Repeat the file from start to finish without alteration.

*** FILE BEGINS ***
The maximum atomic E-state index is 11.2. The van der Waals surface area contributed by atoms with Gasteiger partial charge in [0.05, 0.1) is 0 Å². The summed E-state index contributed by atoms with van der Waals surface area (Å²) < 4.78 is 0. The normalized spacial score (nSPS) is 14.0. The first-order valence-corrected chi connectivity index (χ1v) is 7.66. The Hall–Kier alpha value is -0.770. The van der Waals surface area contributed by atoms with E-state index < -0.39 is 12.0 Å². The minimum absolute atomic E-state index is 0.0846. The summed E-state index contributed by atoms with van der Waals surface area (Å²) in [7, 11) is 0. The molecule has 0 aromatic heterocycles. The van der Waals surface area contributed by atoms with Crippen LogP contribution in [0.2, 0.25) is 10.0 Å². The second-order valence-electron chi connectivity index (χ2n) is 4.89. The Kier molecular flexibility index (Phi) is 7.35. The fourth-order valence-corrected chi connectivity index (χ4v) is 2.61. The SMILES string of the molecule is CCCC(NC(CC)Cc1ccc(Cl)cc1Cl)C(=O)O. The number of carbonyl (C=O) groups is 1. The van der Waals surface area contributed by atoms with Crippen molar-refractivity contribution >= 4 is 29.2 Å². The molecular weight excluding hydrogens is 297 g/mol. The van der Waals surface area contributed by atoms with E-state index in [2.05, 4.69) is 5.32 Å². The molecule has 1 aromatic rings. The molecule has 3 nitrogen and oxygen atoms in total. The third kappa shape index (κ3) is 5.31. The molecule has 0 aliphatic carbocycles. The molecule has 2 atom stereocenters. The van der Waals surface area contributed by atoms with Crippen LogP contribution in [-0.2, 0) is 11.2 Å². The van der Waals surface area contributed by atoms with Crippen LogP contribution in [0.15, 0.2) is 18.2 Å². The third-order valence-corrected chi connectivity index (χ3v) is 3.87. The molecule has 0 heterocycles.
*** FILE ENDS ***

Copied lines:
The maximum atomic E-state index is 11.2. The van der Waals surface area contributed by atoms with Gasteiger partial charge in [0.05, 0.1) is 0 Å². The summed E-state index contributed by atoms with van der Waals surface area (Å²) < 4.78 is 0. The normalized spacial score (nSPS) is 14.0. The first-order valence-corrected chi connectivity index (χ1v) is 7.66. The Hall–Kier alpha value is -0.770. The van der Waals surface area contributed by atoms with E-state index < -0.39 is 12.0 Å². The minimum absolute atomic E-state index is 0.0846. The summed E-state index contributed by atoms with van der Waals surface area (Å²) in [7, 11) is 0. The molecule has 0 aromatic heterocycles. The van der Waals surface area contributed by atoms with Crippen LogP contribution in [0.2, 0.25) is 10.0 Å². The second-order valence-electron chi connectivity index (χ2n) is 4.89. The Kier molecular flexibility index (Phi) is 7.35. The fourth-order valence-corrected chi connectivity index (χ4v) is 2.61. The SMILES string of the molecule is CCCC(NC(CC)Cc1ccc(Cl)cc1Cl)C(=O)O. The number of carbonyl (C=O) groups is 1. The van der Waals surface area contributed by atoms with Crippen molar-refractivity contribution >= 4 is 29.2 Å². The molecular weight excluding hydrogens is 297 g/mol. The van der Waals surface area contributed by atoms with E-state index in [2.05, 4.69) is 5.32 Å². The molecule has 1 aromatic rings. The molecule has 3 nitrogen and oxygen atoms in total. The third kappa shape index (κ3) is 5.31. The molecule has 0 aliphatic carbocycles. The molecule has 2 atom stereocenters. The van der Waals surface area contributed by atoms with Crippen LogP contribution in [-0.2, 0) is 11.2 Å². The van der Waals surface area contributed by atoms with Crippen LogP contribution in [0.15, 0.2) is 18.2 Å². The third-order valence-corrected chi connectivity index (χ3v) is 3.87. The molecule has 0 heterocycles.